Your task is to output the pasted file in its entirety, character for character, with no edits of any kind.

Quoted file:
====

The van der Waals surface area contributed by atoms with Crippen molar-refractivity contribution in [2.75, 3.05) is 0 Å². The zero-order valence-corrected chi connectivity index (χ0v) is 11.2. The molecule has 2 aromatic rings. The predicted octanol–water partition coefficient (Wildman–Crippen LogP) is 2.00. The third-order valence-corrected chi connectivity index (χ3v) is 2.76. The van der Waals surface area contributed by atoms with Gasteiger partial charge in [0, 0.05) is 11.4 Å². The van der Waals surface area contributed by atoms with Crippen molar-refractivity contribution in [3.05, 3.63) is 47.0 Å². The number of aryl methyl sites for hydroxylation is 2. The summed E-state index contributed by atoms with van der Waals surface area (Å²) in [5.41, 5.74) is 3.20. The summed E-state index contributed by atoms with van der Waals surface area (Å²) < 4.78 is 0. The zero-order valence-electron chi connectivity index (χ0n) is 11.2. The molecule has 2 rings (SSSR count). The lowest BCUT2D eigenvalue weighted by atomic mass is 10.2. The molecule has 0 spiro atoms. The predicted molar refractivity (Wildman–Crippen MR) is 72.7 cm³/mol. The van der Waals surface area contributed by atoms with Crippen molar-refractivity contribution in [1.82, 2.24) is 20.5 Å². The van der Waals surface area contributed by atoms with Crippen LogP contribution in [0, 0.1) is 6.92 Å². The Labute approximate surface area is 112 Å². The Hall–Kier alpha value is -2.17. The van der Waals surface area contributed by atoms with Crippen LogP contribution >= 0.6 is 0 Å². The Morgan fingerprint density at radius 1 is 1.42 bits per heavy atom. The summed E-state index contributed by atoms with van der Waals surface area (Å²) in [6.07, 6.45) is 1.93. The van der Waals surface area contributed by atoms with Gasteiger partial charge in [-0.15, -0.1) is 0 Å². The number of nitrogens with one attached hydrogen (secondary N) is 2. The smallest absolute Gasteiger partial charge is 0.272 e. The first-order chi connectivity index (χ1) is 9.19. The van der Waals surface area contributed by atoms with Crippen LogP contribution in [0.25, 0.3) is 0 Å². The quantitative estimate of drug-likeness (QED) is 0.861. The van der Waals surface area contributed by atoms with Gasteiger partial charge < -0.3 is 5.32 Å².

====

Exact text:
The van der Waals surface area contributed by atoms with Crippen molar-refractivity contribution in [2.75, 3.05) is 0 Å². The zero-order valence-corrected chi connectivity index (χ0v) is 11.2. The molecule has 2 aromatic rings. The predicted octanol–water partition coefficient (Wildman–Crippen LogP) is 2.00. The third-order valence-corrected chi connectivity index (χ3v) is 2.76. The van der Waals surface area contributed by atoms with Gasteiger partial charge in [0, 0.05) is 11.4 Å². The van der Waals surface area contributed by atoms with Crippen molar-refractivity contribution in [3.05, 3.63) is 47.0 Å². The number of aryl methyl sites for hydroxylation is 2. The summed E-state index contributed by atoms with van der Waals surface area (Å²) in [5.41, 5.74) is 3.20. The summed E-state index contributed by atoms with van der Waals surface area (Å²) < 4.78 is 0. The zero-order valence-electron chi connectivity index (χ0n) is 11.2. The molecule has 2 rings (SSSR count). The lowest BCUT2D eigenvalue weighted by atomic mass is 10.2. The molecule has 0 spiro atoms. The predicted molar refractivity (Wildman–Crippen MR) is 72.7 cm³/mol. The van der Waals surface area contributed by atoms with Crippen molar-refractivity contribution in [1.82, 2.24) is 20.5 Å². The van der Waals surface area contributed by atoms with Crippen LogP contribution in [0, 0.1) is 6.92 Å². The Labute approximate surface area is 112 Å². The Hall–Kier alpha value is -2.17. The van der Waals surface area contributed by atoms with Crippen LogP contribution >= 0.6 is 0 Å². The Morgan fingerprint density at radius 1 is 1.42 bits per heavy atom. The summed E-state index contributed by atoms with van der Waals surface area (Å²) in [6.07, 6.45) is 1.93. The van der Waals surface area contributed by atoms with Gasteiger partial charge in [-0.15, -0.1) is 0 Å². The number of nitrogens with one attached hydrogen (secondary N) is 2. The smallest absolute Gasteiger partial charge is 0.272 e. The first-order chi connectivity index (χ1) is 9.19. The van der Waals surface area contributed by atoms with Crippen LogP contribution in [0.25, 0.3) is 0 Å². The quantitative estimate of drug-likeness (QED) is 0.861. The van der Waals surface area contributed by atoms with Gasteiger partial charge < -0.3 is 5.32 Å².